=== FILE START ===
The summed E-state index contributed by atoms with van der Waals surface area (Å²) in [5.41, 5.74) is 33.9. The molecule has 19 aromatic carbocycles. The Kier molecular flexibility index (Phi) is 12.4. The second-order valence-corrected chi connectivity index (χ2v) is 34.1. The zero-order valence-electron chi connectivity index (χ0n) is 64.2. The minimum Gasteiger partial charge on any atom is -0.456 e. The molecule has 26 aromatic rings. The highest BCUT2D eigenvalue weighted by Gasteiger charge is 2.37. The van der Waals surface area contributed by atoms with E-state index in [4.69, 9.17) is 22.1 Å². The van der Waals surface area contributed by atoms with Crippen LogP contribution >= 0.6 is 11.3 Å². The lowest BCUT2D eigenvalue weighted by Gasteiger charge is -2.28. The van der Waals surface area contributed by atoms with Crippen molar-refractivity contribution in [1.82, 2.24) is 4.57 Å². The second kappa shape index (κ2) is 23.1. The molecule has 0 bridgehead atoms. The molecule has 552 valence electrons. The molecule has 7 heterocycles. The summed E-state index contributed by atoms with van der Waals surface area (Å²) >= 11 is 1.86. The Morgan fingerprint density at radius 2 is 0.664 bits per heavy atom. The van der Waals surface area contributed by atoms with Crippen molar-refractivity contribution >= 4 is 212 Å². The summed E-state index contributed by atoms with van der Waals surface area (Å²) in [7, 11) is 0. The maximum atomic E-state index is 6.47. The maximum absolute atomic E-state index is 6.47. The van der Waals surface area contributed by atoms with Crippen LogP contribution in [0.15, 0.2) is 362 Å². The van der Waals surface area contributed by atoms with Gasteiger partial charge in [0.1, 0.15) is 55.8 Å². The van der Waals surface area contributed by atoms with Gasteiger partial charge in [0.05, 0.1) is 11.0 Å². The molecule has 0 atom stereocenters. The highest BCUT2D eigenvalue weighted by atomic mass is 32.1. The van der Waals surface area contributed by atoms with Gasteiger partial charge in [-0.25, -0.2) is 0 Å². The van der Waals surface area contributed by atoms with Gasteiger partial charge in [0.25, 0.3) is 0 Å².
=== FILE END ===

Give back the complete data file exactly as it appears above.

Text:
The summed E-state index contributed by atoms with van der Waals surface area (Å²) in [5.41, 5.74) is 33.9. The molecule has 19 aromatic carbocycles. The Kier molecular flexibility index (Phi) is 12.4. The second-order valence-corrected chi connectivity index (χ2v) is 34.1. The zero-order valence-electron chi connectivity index (χ0n) is 64.2. The minimum Gasteiger partial charge on any atom is -0.456 e. The molecule has 26 aromatic rings. The highest BCUT2D eigenvalue weighted by Gasteiger charge is 2.37. The van der Waals surface area contributed by atoms with E-state index in [4.69, 9.17) is 22.1 Å². The van der Waals surface area contributed by atoms with Crippen LogP contribution >= 0.6 is 11.3 Å². The lowest BCUT2D eigenvalue weighted by Gasteiger charge is -2.28. The van der Waals surface area contributed by atoms with Crippen molar-refractivity contribution in [1.82, 2.24) is 4.57 Å². The second kappa shape index (κ2) is 23.1. The molecule has 0 bridgehead atoms. The molecule has 552 valence electrons. The molecule has 7 heterocycles. The summed E-state index contributed by atoms with van der Waals surface area (Å²) >= 11 is 1.86. The Morgan fingerprint density at radius 2 is 0.664 bits per heavy atom. The van der Waals surface area contributed by atoms with Crippen molar-refractivity contribution >= 4 is 212 Å². The summed E-state index contributed by atoms with van der Waals surface area (Å²) in [7, 11) is 0. The maximum atomic E-state index is 6.47. The maximum absolute atomic E-state index is 6.47. The van der Waals surface area contributed by atoms with Crippen LogP contribution in [0.15, 0.2) is 362 Å². The van der Waals surface area contributed by atoms with Gasteiger partial charge in [0.1, 0.15) is 55.8 Å². The van der Waals surface area contributed by atoms with Gasteiger partial charge in [0.05, 0.1) is 11.0 Å². The molecule has 0 atom stereocenters. The highest BCUT2D eigenvalue weighted by atomic mass is 32.1. The van der Waals surface area contributed by atoms with Gasteiger partial charge in [-0.25, -0.2) is 0 Å². The van der Waals surface area contributed by atoms with Gasteiger partial charge in [0.25, 0.3) is 0 Å².